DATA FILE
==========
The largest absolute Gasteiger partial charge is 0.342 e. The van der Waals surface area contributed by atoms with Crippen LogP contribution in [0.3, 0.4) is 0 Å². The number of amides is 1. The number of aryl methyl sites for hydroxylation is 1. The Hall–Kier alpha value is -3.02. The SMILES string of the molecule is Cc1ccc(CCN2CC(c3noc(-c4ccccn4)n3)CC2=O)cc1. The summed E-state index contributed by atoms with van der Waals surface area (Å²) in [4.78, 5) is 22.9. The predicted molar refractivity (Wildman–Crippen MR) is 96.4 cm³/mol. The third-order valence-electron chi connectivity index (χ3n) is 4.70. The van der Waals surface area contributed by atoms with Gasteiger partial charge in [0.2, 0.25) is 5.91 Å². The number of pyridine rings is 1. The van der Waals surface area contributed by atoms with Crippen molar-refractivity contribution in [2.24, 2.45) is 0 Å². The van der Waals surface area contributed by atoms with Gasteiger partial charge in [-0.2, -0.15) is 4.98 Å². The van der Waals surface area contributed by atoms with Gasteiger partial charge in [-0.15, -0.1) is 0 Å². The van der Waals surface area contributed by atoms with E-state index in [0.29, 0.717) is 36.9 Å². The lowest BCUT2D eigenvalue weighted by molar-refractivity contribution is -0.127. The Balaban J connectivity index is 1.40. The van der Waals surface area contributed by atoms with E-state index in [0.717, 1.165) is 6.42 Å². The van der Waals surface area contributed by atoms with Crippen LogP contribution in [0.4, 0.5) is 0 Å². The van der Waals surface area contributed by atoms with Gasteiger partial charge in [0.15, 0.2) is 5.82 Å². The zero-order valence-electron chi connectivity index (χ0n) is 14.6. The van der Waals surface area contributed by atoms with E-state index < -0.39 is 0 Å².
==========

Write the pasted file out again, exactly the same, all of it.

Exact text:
The largest absolute Gasteiger partial charge is 0.342 e. The van der Waals surface area contributed by atoms with Crippen LogP contribution in [0.3, 0.4) is 0 Å². The number of amides is 1. The number of aryl methyl sites for hydroxylation is 1. The Hall–Kier alpha value is -3.02. The SMILES string of the molecule is Cc1ccc(CCN2CC(c3noc(-c4ccccn4)n3)CC2=O)cc1. The summed E-state index contributed by atoms with van der Waals surface area (Å²) in [4.78, 5) is 22.9. The predicted molar refractivity (Wildman–Crippen MR) is 96.4 cm³/mol. The third-order valence-electron chi connectivity index (χ3n) is 4.70. The van der Waals surface area contributed by atoms with Gasteiger partial charge in [0.2, 0.25) is 5.91 Å². The number of pyridine rings is 1. The van der Waals surface area contributed by atoms with Crippen molar-refractivity contribution in [2.24, 2.45) is 0 Å². The van der Waals surface area contributed by atoms with Gasteiger partial charge in [-0.2, -0.15) is 4.98 Å². The van der Waals surface area contributed by atoms with Gasteiger partial charge in [-0.15, -0.1) is 0 Å². The van der Waals surface area contributed by atoms with E-state index in [0.29, 0.717) is 36.9 Å². The lowest BCUT2D eigenvalue weighted by molar-refractivity contribution is -0.127. The Balaban J connectivity index is 1.40. The van der Waals surface area contributed by atoms with E-state index in [0.717, 1.165) is 6.42 Å². The van der Waals surface area contributed by atoms with Crippen LogP contribution in [0.4, 0.5) is 0 Å². The van der Waals surface area contributed by atoms with Gasteiger partial charge in [0.15, 0.2) is 5.82 Å². The zero-order valence-electron chi connectivity index (χ0n) is 14.6. The van der Waals surface area contributed by atoms with E-state index < -0.39 is 0 Å².